By Emma Thomasson
ZURICH (Reuters) - Switzerland's Eveline Widmer-Schlumpf, a lone woman in the male bastion of Swiss finance, is short of friends as she seeks to end the country's reputation as a haven for tax cheats, but has a track record of getting her own way.
The 57-year-old finance minister has already taken tough decisions in response to the global financial crisis, which hit the liquidity of the country's vast banking industry and looks likely to end the secrecy that has underpinned it.
She helped organize the bailout of the biggest Swiss bank UBS in 2008 and negotiated a deal the following year to prevent it being indicted on charges of helping rich Americans dodge tax.
But she faces her trickiest task yet in the next two weeks in persuading a hostile parliament to let other banks sidestep secrecy laws and hand over information to U.S. authorities in the hope of avoiding criminal charges that could destroy them.
She is also due to deliver a report on how much bank client data to share with other countries in future, which could recommend moving towards an automatic exchange of information.
That, and her proposal last month to allow Swiss authorities the same access to bank clients' data, would effectively overturn secrecy laws dating from 1934 which helped make Switzerland the world's biggest offshore center with $2 trillion in assets.
"She has a lot of enemies," said Daniel Bochsler, Zurich University assistant professor of comparative politics.
"Everybody knows that bank secrecy is dead. It is just a question of how it will die. They are all trying to pin the blame on her, but she is not the only protagonist."
Former Labor Minister Pascal Couchepin joked that if Switzerland's world tennis champion Roger Federer lost, some people would say it was the fault of Widmer-Schlumpf.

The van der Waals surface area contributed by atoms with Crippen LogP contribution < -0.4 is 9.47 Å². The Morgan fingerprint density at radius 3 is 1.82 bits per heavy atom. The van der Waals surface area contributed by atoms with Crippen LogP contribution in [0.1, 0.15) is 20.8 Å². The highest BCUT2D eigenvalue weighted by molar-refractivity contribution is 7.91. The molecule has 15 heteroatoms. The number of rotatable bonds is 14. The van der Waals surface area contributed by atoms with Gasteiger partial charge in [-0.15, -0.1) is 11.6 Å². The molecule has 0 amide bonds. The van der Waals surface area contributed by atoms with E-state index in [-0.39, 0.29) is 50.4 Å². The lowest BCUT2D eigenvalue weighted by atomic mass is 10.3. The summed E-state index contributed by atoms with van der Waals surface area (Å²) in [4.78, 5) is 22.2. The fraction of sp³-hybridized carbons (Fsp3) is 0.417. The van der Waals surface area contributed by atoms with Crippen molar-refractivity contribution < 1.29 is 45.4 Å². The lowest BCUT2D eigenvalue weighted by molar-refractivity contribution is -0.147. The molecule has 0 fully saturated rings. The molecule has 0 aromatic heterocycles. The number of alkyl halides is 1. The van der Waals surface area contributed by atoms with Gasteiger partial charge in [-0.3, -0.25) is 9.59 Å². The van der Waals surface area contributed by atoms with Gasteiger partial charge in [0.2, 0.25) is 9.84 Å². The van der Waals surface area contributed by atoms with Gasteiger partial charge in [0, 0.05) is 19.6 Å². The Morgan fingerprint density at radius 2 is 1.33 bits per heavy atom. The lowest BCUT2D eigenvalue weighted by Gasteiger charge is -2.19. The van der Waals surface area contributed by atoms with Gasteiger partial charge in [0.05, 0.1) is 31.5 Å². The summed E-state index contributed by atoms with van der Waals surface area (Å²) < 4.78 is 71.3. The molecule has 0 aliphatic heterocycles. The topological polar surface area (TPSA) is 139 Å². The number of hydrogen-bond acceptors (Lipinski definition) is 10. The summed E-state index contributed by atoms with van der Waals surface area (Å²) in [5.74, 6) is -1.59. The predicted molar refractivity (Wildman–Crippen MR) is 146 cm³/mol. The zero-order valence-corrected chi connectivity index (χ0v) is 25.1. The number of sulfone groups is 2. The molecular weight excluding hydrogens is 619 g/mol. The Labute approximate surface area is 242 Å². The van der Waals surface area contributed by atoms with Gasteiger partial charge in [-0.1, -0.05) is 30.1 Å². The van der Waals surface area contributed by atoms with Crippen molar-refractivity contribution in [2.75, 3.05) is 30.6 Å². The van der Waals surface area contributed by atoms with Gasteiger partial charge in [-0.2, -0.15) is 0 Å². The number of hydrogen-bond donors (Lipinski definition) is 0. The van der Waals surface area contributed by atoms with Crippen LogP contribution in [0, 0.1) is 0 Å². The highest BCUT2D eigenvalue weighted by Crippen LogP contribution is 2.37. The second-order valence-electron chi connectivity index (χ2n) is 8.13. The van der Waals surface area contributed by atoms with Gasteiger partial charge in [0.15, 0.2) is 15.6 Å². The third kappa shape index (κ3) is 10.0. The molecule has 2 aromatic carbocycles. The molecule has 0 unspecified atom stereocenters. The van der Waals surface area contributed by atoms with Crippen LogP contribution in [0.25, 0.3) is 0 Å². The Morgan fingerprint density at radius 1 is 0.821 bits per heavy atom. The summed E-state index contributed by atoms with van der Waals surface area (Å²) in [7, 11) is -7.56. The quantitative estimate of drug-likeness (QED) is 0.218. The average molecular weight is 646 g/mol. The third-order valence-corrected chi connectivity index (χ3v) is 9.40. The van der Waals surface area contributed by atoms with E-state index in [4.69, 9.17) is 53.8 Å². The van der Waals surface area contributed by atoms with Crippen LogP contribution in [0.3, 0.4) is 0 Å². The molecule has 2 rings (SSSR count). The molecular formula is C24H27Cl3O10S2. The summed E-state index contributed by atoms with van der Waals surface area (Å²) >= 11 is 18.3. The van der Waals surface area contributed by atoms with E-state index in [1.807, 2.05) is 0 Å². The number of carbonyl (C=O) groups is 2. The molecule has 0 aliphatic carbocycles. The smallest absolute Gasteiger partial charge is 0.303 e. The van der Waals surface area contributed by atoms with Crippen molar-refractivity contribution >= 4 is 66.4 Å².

BRANDED A TRAITOR
She has been a hate figure for the right-wing Swiss People's Party (SVP) -- the country's biggest -- since 2007, when parliament voted her in to the seven-member coalition cabinet in place of SVP firebrand leader Christoph Blocher.
Branding her a traitor, the anti-immigration party ejected Widmer-Schlumpf and her moderate local wing the following year, prompting her to set up the new centrist BDP, which came from nowhere to win 5 percent of the vote in 2011 elections.
BDP head Martin Landolt says Widmer-Schlumpf can handle the pressure. "She has to convey unpleasant messages and realities that people don't like," he told Reuters. "She has always had to fight, always been criticized, she doesn't know any other way."
The minister made more enemies in the Swiss establishment when she worked with Swiss National Bank Chairman Philipp Hildebrand on a law passed in 2011 to force UBS and Credit Suisse to hold more capital than their global rivals in a bid to prevent another taxpayer bailout of a big bank.
Hildebrand was one of Widmer-Schlumpf's few close allies since she served on the SNB's supervisory council in 2004-2007, but was forced to quit in 2012 after the SVP helped expose details of controversial foreign exchange trades by his wife.
The SVP accused Widmer-Schlumpf of trying to protect Hildebrand during the scandal and continues to attack her every move, depicting her as a witch-like figure in a new campaign to anchor bank secrecy for Swiss citizens in the constitution.
"She is the driving force behind the proposal to scrap bank secrecy for Swiss people. There is no pressure from other countries to do so," said banker and SVP politician Thomas Matter, who wants to force a referendum on the issue.
"It has been a demand of the left for 20 years, and Widmer-Schlumpf now wants to make it happen," he told Reuters.